EPA-Expo-Box (A Toolbox for Exposure Assessors)
- Fate & Transport
Sources and Releases
People can be exposed to a variety of potentially harmful substances in the air they breathe, food they eat, water they drink, and products they use, as well as by skin contact with treated or contaminated surfaces. Examples of sources of stressors could be places, objects, activities, or entities that release chemicals (e.g., hazardous waste disposal facility, automobile, pesticide application). Typically, the source is defined as the origin of an agent, or stressor, for the purposes of an exposure assessment.
When performing an exposure assessment, assessors need the concentration of the substance designated as the stressor of concern at the point(s) of contact with a receptor, in this case a human receptor. The phrase "fate and transport" refers to the processes that a substance undergoes between release from a source and contact with a receptor. When a substance is released from a source, it is subject to transport and transformation in the environment. Fate and transport processes "link" the formation or release of substances at a source with the resultant environmental concentrations to which people can be exposed, potentially at considerable distance from the source. Where information is known about the source, environmental concentrations are sometimes estimated through modeling of emissions and fate and transport.
Environmental monitoring can provide information on release rates and environmental concentrations of a stressor, and it can also assist in evaluating source/stressor formation and fate and transport. Monitoring data can be used with environmental fate and transport models to characterize media-specific exposure concentrations with more precision.
Monitoring data are not always available. For some exposure assessments, data on sources and releases include quantitative information about emission rates of chemicals and these data are available in emission inventories maintained by government agencies, in facility-specific records, or via direct measurement at the site of release. Emission rates can also be estimated using emission factors. An emission factor can be used to calculate an unknown emission rate of a substance from a known rate, such as one for the commodity or processes associated with production of the substance, if this relationship is known for a similar source. For example, the emission rate of an air pollutant released during manufacturing of cement can be estimated based on the tons of cement produced each day. Similarly, the emission rate of a disinfection byproduct used at a water treatment facility can be estimated based on the rate (i.e., gallons/day) of water processed at the facility. While this method is not 100 percent accurate, it allows exposure assessors to estimate emission rates of substances from readily available data.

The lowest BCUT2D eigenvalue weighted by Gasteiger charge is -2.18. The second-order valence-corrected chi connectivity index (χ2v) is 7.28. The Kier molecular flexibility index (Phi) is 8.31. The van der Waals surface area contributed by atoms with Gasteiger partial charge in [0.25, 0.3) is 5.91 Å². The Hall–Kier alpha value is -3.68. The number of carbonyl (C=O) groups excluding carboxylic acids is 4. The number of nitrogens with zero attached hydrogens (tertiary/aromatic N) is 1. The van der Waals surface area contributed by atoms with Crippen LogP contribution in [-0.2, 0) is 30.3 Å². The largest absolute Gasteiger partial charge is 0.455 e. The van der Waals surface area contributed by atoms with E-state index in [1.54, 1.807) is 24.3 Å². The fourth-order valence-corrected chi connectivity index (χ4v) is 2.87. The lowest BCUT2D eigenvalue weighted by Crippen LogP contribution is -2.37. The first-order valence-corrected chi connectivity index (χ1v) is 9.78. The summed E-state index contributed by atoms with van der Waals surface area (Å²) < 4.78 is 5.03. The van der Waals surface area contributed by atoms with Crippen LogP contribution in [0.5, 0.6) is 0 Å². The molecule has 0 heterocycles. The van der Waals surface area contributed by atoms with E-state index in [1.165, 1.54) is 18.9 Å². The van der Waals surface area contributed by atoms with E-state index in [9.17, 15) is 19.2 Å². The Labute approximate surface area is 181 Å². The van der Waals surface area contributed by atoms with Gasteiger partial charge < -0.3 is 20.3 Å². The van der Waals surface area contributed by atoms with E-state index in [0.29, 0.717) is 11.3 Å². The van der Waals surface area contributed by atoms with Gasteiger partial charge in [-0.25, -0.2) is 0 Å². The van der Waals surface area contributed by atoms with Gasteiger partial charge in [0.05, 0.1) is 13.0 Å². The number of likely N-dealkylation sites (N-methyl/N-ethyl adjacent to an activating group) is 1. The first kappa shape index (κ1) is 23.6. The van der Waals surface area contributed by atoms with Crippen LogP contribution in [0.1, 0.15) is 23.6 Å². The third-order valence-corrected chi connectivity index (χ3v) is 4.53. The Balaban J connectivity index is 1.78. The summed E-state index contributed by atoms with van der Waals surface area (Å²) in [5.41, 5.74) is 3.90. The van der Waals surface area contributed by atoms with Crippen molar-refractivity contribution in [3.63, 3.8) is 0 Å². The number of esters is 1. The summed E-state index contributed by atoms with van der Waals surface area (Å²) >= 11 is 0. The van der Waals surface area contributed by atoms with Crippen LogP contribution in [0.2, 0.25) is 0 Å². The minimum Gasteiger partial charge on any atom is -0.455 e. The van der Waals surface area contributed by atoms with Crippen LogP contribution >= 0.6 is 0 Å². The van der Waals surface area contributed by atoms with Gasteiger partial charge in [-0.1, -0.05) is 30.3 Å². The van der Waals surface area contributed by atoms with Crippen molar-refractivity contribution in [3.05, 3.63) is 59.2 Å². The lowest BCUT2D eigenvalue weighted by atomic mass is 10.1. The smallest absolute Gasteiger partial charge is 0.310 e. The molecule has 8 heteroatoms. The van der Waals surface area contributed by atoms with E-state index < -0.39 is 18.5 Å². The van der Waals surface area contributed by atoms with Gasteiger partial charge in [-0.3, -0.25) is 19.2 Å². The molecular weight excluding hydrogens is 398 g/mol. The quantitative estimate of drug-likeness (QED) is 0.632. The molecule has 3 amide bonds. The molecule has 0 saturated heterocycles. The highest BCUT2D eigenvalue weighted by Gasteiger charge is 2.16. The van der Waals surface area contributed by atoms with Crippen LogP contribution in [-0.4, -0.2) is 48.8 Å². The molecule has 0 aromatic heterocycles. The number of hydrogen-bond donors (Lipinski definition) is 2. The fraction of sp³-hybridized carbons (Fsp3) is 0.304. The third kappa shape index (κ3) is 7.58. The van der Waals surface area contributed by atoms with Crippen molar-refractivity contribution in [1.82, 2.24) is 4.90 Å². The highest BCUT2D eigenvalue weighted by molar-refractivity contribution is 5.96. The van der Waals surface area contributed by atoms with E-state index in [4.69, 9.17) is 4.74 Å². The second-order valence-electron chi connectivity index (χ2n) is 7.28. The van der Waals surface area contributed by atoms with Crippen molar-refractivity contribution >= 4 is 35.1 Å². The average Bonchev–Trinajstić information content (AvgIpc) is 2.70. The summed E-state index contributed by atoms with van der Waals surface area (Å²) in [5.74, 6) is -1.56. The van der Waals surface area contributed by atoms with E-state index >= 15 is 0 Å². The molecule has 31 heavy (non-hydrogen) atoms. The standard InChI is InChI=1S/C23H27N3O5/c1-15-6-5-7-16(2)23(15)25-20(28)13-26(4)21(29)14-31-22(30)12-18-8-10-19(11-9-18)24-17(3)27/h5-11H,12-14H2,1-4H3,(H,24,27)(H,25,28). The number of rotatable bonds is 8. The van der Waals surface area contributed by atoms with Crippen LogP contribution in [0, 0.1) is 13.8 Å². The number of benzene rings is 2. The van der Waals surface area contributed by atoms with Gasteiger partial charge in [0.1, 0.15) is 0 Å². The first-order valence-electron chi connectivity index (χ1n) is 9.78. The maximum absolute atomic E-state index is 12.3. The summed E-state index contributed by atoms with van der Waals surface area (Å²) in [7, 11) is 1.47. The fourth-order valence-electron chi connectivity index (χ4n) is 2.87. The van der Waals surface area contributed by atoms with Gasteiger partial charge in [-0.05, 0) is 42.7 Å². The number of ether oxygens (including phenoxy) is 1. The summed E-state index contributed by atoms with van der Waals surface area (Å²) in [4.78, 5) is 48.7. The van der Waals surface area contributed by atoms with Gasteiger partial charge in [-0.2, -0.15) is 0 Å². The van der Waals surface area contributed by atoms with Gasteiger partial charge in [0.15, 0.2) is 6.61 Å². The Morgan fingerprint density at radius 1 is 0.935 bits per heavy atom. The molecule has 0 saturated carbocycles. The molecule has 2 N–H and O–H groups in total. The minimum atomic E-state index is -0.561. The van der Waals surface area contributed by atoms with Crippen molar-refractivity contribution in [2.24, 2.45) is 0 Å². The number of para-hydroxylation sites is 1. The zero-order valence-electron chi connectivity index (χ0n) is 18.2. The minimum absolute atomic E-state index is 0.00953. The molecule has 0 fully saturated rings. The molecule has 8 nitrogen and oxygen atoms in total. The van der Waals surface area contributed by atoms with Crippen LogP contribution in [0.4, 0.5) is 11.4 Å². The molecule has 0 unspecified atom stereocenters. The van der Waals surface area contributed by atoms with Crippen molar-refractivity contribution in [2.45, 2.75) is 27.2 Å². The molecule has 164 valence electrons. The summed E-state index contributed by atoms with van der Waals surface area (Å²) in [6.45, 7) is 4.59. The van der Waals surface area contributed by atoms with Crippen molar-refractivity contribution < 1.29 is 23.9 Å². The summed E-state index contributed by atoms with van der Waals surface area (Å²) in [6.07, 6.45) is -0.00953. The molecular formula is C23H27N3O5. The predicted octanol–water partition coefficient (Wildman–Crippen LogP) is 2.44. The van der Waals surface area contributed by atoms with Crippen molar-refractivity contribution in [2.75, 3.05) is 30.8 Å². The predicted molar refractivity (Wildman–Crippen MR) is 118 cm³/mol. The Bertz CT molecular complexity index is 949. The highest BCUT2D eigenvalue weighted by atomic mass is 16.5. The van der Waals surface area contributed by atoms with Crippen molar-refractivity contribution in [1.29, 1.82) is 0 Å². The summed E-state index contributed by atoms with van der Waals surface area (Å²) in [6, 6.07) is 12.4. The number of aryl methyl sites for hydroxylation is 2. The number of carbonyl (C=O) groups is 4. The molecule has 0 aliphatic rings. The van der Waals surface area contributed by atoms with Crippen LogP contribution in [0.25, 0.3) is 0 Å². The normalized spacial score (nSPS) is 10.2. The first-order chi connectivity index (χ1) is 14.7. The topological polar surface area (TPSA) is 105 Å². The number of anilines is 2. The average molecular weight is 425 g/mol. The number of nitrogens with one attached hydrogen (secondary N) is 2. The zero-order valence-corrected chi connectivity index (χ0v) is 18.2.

Sources release a substance into a receiving medium (e.g., air, water), but that initial receiving media compartment can subsequently serve as a source by releasing into other media. In other words, environmental media can serve as both sources and receiving media.
Data are collected to characterize the rate of release of agents into the environment from a source of emission such as an incinerator, landfill, industrial or municipal facility, or consumer product. Databases and other resources are available that identify common sources of stressors in the environment and quantify their releases to and from air, water, soil/sediment, food, biota, and consumer products.